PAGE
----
Note: The Walrus neglected to credit sipa Press for Ahmet Sel’s Afghanistan portraits. Thank you, sipa Press.
The parting words of my guide during three weeks in Burma last November were, “Tell them things are bad, but not that bad.” David Kendall’s article (“Burma on the Brink,” December/January) struck me as the epitome of the “half empty” view of that country. Perhaps, had he read Charles Foran’s review of books on Buddhism (“Burning Man,” December/January), he might have had a less cynical view.
I cannot in any way support an imposed military rule that places a democratically elected leader under house arrest “for her own protection,” but I also cannot accept the belief that this same junta has made the people welcoming, obedient, meditative, and devout. I suspect rather that these Buddhist characteristics have enabled the generals to maintain their hold.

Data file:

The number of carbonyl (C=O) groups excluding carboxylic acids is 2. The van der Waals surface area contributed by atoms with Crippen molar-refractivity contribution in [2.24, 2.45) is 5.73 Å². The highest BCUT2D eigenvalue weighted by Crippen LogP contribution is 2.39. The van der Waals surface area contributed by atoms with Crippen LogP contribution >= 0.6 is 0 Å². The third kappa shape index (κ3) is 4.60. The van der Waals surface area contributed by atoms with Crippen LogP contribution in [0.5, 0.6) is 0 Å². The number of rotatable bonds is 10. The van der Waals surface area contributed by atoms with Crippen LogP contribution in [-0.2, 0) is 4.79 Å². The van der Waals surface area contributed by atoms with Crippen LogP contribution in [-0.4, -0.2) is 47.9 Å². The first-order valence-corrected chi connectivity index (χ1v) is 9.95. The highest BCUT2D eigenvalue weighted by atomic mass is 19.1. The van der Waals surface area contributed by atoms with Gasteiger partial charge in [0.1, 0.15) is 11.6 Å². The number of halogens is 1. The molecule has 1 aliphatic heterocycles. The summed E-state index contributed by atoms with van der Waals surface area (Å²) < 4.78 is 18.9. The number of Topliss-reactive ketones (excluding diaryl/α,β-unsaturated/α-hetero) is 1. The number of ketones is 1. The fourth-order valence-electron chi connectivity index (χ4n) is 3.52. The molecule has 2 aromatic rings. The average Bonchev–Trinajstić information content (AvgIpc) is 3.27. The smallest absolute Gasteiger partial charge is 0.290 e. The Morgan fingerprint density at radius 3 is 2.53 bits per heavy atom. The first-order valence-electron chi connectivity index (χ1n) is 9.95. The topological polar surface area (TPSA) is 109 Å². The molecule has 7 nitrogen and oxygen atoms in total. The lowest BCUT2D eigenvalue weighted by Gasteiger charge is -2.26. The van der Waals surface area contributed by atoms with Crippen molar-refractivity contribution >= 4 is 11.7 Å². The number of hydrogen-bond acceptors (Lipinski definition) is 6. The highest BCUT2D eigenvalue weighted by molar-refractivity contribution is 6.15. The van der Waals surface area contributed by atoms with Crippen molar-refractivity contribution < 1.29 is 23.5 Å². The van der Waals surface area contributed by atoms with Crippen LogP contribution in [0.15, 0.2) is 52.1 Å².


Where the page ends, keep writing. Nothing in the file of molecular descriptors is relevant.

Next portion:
My visit put me in close contact with a sweet, charming, generous, and serene people. Isolated from most of the rest of the world, they are proudly self-sufficient and their poverty is a dignified one. There was no evidence of extreme economic disparity; indeed, the only signs of wealth were the lavish gilding and bejewelled ornamentation in the shrines. There was also little awareness of government, apart from joking references to “livestock” upon encountering the military or the obverse “military” when farm animals delayed our progress.